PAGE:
Roasted squash & beef carpaccio

Traditionally carpaccio is served completely raw, but I'm searing my beef to give it colour and make it a bit ragged. Cooking it a little will also help to get more fans on your side. I've gone heavy on the rosemary as teamed with beef they're like Romeo and Juliet – completely in love. This will make a really sophisticated starter, a great lunch and will even work as a snack. It's a real showstopper.

Nutritional Information (amount per serving)

Calories
497kcal
Carbs
29.6g
Sugar
13.2g
Fat
30.4g
Saturates
6.7g
Protein
23.4g

Serves 4   Approx time: 85   Difficulty: not too tricky

Ingredients

  • 1 large butternut or onion squash
  • olive oil
  • 1 teaspoon fennel seeds
  • 1 teaspoon coriander seeds
  • 1 dried red chilli, roughly chopped
  • 1 teaspoon dried oregano
  • sea salt
  • freshly ground black pepper
  • 1 pinch ground cinnamon
  • 100 g vac-packed chestnuts
  • ½ bunch fresh rosemary, leaves picked
  • 350 g quality beef fillet, in one piece
  • 1 heaped tablespoon Dijon mustard
  • 6 tablespoons extra virgin olive oil
  • ½ lemon, juice of
  • 4 handfuls salad leaves, such as mustard cress, radicchio or watercress, washed and spun dry
  • Parmesan cheese
 

Method

1. Preheat your oven to 190°C/375°F/gas 5. Wash your squash then carefully cut it in half. Use a spoon to scoop out the seeds. Pick through them and save a small handful, discarding the rest and picking off all the fleshy pulp. Add them to a small pan with a lug of olive oil and fry until golden. Keep to one side.

2. Cut your squash halves into wedges and add to a roasting tray. In a pestle and mortar, bash up the fennel and coriander seeds, dried chilli and oregano with a teaspoon of salt and a pinch of black pepper until fine. Tip these spices all over the squash, then scatter over the cinnamon. Crumble your chestnuts directly into the tray, then drizzle with just enough olive oil to coat everything. Toss it all together with your hands and pop in the hot oven to cook for 30 to 45 minutes until beautiful, golden, and soft when you pinch it.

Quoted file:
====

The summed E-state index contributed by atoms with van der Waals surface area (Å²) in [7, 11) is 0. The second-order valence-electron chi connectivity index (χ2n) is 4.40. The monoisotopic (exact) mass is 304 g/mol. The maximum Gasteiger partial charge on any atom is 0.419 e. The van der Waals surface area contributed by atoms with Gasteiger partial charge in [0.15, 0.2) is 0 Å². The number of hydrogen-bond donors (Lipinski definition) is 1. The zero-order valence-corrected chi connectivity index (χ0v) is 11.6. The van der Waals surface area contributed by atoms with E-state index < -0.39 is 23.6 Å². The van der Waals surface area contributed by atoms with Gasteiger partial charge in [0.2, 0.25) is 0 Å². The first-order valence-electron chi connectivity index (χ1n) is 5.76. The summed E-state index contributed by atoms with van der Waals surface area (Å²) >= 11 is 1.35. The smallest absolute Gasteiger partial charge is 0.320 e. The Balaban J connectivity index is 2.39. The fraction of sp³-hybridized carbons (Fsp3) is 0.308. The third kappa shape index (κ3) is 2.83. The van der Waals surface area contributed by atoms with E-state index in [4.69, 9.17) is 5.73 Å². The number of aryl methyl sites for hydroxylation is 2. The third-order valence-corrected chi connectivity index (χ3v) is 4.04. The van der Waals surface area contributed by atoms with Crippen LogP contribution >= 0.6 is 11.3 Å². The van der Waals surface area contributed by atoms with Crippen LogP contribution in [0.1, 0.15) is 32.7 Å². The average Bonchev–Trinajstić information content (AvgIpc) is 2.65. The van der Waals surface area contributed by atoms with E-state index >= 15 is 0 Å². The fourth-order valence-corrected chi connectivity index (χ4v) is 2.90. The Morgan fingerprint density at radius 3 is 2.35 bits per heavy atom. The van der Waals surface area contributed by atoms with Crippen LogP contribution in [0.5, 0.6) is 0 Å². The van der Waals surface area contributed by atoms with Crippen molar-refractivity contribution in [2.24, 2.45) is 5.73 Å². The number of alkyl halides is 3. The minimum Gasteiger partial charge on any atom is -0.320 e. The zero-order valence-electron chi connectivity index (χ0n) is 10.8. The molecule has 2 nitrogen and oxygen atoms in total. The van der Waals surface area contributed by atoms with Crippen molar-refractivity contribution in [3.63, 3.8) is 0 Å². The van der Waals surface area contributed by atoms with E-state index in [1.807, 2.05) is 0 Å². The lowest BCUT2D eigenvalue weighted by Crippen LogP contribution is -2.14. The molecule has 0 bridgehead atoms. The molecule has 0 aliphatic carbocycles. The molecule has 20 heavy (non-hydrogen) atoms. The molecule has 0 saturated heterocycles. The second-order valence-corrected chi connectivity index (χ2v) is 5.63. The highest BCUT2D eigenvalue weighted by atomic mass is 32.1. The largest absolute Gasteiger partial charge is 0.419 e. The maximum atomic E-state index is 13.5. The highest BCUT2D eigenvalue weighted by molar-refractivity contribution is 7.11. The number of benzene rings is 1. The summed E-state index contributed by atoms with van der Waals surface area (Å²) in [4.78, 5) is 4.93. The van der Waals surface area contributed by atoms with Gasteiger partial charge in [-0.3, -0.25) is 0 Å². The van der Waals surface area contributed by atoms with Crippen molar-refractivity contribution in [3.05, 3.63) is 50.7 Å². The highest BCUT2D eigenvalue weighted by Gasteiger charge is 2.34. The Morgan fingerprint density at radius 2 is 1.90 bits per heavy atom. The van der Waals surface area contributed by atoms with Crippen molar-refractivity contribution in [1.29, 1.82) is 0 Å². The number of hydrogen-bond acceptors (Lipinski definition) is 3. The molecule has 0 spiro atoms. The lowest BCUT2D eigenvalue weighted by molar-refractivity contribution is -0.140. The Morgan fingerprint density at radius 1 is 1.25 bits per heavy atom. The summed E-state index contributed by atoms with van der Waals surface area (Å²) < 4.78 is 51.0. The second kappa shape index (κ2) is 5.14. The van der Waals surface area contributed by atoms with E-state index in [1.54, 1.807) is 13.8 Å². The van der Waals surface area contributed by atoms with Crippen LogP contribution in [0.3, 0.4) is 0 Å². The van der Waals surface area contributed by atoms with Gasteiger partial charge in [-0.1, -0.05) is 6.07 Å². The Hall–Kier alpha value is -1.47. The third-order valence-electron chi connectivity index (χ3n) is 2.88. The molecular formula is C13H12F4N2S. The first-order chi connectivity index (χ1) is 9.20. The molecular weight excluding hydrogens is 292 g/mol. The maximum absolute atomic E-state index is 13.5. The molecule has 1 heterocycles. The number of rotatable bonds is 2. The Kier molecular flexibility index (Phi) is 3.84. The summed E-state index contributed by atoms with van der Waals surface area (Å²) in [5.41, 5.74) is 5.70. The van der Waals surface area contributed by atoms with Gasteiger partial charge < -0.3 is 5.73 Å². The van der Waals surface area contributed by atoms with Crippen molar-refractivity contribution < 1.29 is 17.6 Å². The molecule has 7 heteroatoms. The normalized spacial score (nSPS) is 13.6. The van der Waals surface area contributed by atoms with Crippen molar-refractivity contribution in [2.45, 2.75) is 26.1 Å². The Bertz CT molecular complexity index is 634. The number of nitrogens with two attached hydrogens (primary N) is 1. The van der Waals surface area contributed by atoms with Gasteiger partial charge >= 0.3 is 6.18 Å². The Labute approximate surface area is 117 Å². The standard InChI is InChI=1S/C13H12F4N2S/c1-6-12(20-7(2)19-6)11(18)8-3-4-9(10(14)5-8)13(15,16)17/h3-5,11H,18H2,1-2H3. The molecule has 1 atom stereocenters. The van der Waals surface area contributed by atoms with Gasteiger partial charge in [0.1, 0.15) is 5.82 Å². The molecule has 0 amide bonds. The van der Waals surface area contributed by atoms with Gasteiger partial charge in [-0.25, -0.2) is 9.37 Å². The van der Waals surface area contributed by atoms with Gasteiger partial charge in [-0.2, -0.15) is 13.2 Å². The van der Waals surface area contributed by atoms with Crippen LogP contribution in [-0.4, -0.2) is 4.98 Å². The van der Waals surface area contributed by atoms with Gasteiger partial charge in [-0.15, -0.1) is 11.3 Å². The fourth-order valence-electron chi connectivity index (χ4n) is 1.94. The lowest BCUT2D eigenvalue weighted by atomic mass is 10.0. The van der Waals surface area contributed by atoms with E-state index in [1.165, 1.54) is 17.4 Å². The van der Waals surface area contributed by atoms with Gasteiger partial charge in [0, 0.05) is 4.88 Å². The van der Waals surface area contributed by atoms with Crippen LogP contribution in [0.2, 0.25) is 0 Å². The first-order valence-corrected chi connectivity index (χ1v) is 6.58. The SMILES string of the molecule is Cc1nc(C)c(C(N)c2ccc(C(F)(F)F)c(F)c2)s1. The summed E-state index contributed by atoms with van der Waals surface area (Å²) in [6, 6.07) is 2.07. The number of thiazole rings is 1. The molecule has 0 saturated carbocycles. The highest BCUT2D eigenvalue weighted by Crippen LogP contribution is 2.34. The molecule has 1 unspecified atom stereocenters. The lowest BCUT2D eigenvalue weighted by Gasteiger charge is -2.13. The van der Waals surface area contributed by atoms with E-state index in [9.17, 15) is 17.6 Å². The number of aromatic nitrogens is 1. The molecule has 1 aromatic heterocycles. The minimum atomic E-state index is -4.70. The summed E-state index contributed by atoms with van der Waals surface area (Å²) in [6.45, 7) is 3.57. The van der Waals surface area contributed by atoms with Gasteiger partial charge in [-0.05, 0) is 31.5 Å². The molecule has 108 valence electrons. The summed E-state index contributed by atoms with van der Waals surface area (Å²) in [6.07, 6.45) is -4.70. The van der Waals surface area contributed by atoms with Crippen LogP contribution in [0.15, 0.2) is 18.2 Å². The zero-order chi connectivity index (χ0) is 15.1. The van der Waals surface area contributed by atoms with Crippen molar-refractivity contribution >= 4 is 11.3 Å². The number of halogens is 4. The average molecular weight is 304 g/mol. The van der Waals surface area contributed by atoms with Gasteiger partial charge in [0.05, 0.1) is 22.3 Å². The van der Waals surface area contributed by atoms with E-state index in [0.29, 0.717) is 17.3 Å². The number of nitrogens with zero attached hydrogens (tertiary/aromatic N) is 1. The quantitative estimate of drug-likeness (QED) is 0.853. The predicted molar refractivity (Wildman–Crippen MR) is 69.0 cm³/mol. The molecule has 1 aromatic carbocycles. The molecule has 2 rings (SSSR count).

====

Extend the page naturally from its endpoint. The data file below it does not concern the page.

3. When the squash is done, sprinkle over a little salt from a height and carefully tip the golden seeds into the tray, leaving the oil behind in the pan. If you wanted, you could cook your squash ahead of time and simply reheat it when you're ready to eat. The beef can be seared ahead of time too.

4. Put your rosemary leaves on a board with a good pinch of salt and pepper and finely chop it all together. Roll your beef about on the board until it's well coated in the rosemary. Return your pan of oil to a high heat, and once its screaming hot, add the beef. Sear it for about a minute to a minute and a half, so it browns, then turn it over and do the same on the other side. Remember you're just searing it to get a bit of colour on the outside, not cooking it – it should be blue in the middle.

5. Meanwhile, make your dressing. Add the mustard, extra virgin olive oil and lemon juice to a bowl or mortar and mix well. Have a little taste and check the seasoning then put aside.

6. With a really sharp knife, slice the beef up as thinly as you can without hacking it up or ruining it! Go thicker to do it nicely if you need to. Use the back of a knife to carefully flatten out each slice of beef, then transfer them to a large platter. Sprinkle with a little salt, as the seasoning won't have got through to the centre of the beef. Arrange your squash pieces over the top, then crumble over the roasted chestnuts and scatter over the seeds. Drizzle everything with a bit of that wonderful dressing, then lightly dress your salad leaves and pop these on the top. Take it to the table with a block of Parmesan for shaving over so that everyone can help themselves.


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